March 4, 2021
A few days ago, I went exploring in my backyard looking for signs of spring. It had heavily rained the night before, so everything was wet and muddy. Trickles of water flowed down the bottoms of the drainages towards a swamp in the floodplain of the North Fork of the Rockfish River. I hoped that the wetness and the relative warmth would bring salamanders to the surface and make them easier for me to find.
As I walked, I flipped over small logs and rocks, being careful to gently put them back in place when I was done searching underneath them. I found several red-backed salamanders, one of the most common and widely distributed salamander species in our area. I also saw various arthropods, including millipedes and beetles.
Eventually, I reached the bottom of the slope and entered the wide, flat floodplain. Tall tuliptrees, red maples, and American sycamores dominated the canopy, while widely spaced stands of winterberry, smooth alder, American hazelnut, and green ash made up the open understory. On the ground, the brilliant green leaves of eastern skunk cabbage were just beginning to unfurl around their strange looking spherical flowers. Hummocks of Sphagnum moss grew out of the shallow brown water in places, although at this time of year the Sphagnum’s color was muted to a dull, dark green.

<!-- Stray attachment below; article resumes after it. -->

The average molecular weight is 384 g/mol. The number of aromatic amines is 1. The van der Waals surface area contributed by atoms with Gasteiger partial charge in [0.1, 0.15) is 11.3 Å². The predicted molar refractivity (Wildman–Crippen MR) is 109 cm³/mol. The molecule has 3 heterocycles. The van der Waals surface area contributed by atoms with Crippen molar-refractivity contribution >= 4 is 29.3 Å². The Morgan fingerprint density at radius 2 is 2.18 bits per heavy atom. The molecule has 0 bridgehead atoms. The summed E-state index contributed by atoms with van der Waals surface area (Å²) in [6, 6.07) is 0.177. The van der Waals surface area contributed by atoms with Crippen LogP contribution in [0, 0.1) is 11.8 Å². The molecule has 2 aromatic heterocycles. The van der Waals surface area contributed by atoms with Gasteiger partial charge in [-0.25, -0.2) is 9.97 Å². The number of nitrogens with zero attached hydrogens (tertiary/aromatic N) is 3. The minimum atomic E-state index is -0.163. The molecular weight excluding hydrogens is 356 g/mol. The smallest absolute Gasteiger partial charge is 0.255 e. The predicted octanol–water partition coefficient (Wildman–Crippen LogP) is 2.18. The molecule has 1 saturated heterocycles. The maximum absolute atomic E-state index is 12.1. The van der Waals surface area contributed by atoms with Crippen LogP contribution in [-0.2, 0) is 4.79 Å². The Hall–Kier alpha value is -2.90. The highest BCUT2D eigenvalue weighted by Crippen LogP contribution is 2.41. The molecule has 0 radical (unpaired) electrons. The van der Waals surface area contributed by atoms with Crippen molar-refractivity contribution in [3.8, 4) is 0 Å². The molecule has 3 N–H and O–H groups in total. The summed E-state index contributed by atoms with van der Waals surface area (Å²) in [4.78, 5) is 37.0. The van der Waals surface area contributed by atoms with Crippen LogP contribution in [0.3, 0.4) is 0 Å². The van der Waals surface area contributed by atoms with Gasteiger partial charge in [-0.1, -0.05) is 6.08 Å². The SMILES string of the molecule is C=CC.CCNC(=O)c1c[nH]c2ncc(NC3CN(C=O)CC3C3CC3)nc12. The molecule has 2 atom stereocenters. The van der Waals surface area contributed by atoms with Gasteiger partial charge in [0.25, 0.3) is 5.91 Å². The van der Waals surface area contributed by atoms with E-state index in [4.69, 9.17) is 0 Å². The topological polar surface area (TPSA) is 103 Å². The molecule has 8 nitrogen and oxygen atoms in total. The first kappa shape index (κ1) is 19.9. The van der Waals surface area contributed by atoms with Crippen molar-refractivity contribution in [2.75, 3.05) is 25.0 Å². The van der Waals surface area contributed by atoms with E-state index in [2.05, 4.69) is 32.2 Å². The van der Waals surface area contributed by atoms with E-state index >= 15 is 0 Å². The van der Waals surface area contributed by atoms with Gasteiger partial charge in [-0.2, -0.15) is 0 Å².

I continued flipping over logs around the edges of the swamp, finding several more red-backed salamanders. Starting to get frustrated, I tore a large chunk of rotting wood out of a log. To my surprise, I saw a small, intricately patterned orange salamander underneath. It didn’t look like a red-backed salamander — it was more orange, had a noticeable constriction at the base of its tail, and even appeared superficially scaly in texture because of the folds of its skin — but just to make sure I gently flipped it over. Sure enough, its belly was bright white with sharply contrasting black spots, a pattern distinctive to four-toed salamander, a species I’d never seen before. Closer inspection revealed that it did in fact have only four toes on both its front and hind feet. I excitedly photographed the salamander, and then put it back and did my best to reconstruct the log around it. I found a second individual under a log nearby. When I told my brother Theo about them later, he immediately went to look in the swamp and found five more.
When I returned home, I read about the species, and learned that they’re closely associated with swamp forest habitats similar to the one behind my house. They mate in fall, but the females wait until moist nights in early spring to move to the vernal pools, swamps, or other semi-permanent fishless wetlands where they lay their eggs. Apparently, the species is known for laying its eggs in moist moss clumps just above water — particularly Sphagnum — so that when the larvae hatch, they fall into the water. The individuals my brother and I encountered might’ve been females on their way to or from laying eggs in the nearby Sphagnum clumps.